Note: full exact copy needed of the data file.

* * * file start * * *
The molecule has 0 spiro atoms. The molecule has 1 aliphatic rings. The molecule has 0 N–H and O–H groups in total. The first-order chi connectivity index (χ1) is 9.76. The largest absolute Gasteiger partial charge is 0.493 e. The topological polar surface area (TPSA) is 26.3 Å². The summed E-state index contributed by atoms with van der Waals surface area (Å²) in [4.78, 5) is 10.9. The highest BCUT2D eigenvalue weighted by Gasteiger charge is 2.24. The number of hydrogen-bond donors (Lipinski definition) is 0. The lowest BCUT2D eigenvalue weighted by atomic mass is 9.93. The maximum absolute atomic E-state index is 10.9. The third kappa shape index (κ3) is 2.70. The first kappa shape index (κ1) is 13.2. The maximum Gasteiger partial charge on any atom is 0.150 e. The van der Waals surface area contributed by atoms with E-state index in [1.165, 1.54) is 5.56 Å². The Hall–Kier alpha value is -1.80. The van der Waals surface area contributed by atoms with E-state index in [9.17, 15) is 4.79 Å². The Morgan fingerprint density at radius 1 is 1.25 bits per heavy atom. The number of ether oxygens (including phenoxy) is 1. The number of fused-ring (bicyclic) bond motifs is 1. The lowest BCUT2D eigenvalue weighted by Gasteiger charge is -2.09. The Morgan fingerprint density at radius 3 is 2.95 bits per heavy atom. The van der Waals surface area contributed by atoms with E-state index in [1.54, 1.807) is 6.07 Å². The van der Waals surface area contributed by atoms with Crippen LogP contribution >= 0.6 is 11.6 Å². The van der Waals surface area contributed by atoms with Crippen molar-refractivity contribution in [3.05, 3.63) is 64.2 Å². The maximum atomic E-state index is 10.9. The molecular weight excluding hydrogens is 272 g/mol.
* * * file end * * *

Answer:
The molecule has 0 spiro atoms. The molecule has 1 aliphatic rings. The molecule has 0 N–H and O–H groups in total. The first-order chi connectivity index (χ1) is 9.76. The largest absolute Gasteiger partial charge is 0.493 e. The topological polar surface area (TPSA) is 26.3 Å². The summed E-state index contributed by atoms with van der Waals surface area (Å²) in [4.78, 5) is 10.9. The highest BCUT2D eigenvalue weighted by Gasteiger charge is 2.24. The number of hydrogen-bond donors (Lipinski definition) is 0. The lowest BCUT2D eigenvalue weighted by atomic mass is 9.93. The maximum absolute atomic E-state index is 10.9. The third kappa shape index (κ3) is 2.70. The first kappa shape index (κ1) is 13.2. The maximum Gasteiger partial charge on any atom is 0.150 e. The van der Waals surface area contributed by atoms with E-state index in [1.165, 1.54) is 5.56 Å². The Hall–Kier alpha value is -1.80. The van der Waals surface area contributed by atoms with E-state index in [9.17, 15) is 4.79 Å². The Morgan fingerprint density at radius 1 is 1.25 bits per heavy atom. The number of ether oxygens (including phenoxy) is 1. The number of fused-ring (bicyclic) bond motifs is 1. The lowest BCUT2D eigenvalue weighted by Gasteiger charge is -2.09. The Morgan fingerprint density at radius 3 is 2.95 bits per heavy atom. The van der Waals surface area contributed by atoms with E-state index in [1.54, 1.807) is 6.07 Å². The van der Waals surface area contributed by atoms with Crippen LogP contribution >= 0.6 is 11.6 Å². The van der Waals surface area contributed by atoms with Crippen molar-refractivity contribution in [3.05, 3.63) is 64.2 Å². The maximum atomic E-state index is 10.9. The molecular weight excluding hydrogens is 272 g/mol.